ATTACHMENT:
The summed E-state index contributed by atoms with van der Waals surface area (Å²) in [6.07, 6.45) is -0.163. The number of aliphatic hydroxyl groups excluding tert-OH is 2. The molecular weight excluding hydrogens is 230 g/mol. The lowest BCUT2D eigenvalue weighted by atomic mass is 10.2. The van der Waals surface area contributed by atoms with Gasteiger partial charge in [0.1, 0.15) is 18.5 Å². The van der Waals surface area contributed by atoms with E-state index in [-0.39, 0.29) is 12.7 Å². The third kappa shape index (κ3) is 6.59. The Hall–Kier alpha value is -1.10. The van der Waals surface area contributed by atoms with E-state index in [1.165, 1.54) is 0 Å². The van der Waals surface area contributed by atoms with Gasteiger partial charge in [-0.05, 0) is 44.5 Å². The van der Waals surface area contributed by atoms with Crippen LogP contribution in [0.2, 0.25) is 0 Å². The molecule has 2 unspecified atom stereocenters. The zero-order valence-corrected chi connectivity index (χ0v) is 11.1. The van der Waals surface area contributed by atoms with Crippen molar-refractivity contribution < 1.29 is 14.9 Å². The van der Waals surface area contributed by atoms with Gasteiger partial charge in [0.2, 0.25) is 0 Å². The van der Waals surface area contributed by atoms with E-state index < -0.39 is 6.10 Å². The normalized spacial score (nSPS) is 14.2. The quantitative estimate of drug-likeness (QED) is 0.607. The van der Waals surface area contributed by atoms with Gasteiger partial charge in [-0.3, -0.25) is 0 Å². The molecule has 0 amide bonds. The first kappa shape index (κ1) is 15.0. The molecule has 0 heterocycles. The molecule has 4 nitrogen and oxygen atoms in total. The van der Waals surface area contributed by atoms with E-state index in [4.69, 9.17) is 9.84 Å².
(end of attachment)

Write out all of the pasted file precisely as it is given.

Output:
The summed E-state index contributed by atoms with van der Waals surface area (Å²) in [6.07, 6.45) is -0.163. The number of aliphatic hydroxyl groups excluding tert-OH is 2. The molecular weight excluding hydrogens is 230 g/mol. The lowest BCUT2D eigenvalue weighted by atomic mass is 10.2. The van der Waals surface area contributed by atoms with Gasteiger partial charge in [0.1, 0.15) is 18.5 Å². The van der Waals surface area contributed by atoms with E-state index in [-0.39, 0.29) is 12.7 Å². The third kappa shape index (κ3) is 6.59. The Hall–Kier alpha value is -1.10. The van der Waals surface area contributed by atoms with E-state index in [1.165, 1.54) is 0 Å². The van der Waals surface area contributed by atoms with Gasteiger partial charge in [-0.05, 0) is 44.5 Å². The van der Waals surface area contributed by atoms with Crippen LogP contribution in [0.2, 0.25) is 0 Å². The molecule has 2 unspecified atom stereocenters. The zero-order valence-corrected chi connectivity index (χ0v) is 11.1. The van der Waals surface area contributed by atoms with Crippen molar-refractivity contribution < 1.29 is 14.9 Å². The van der Waals surface area contributed by atoms with Gasteiger partial charge in [0.2, 0.25) is 0 Å². The van der Waals surface area contributed by atoms with E-state index < -0.39 is 6.10 Å². The normalized spacial score (nSPS) is 14.2. The quantitative estimate of drug-likeness (QED) is 0.607. The van der Waals surface area contributed by atoms with Gasteiger partial charge in [-0.3, -0.25) is 0 Å². The molecule has 0 amide bonds. The first kappa shape index (κ1) is 15.0. The molecule has 0 heterocycles. The molecule has 4 nitrogen and oxygen atoms in total. The van der Waals surface area contributed by atoms with E-state index in [4.69, 9.17) is 9.84 Å².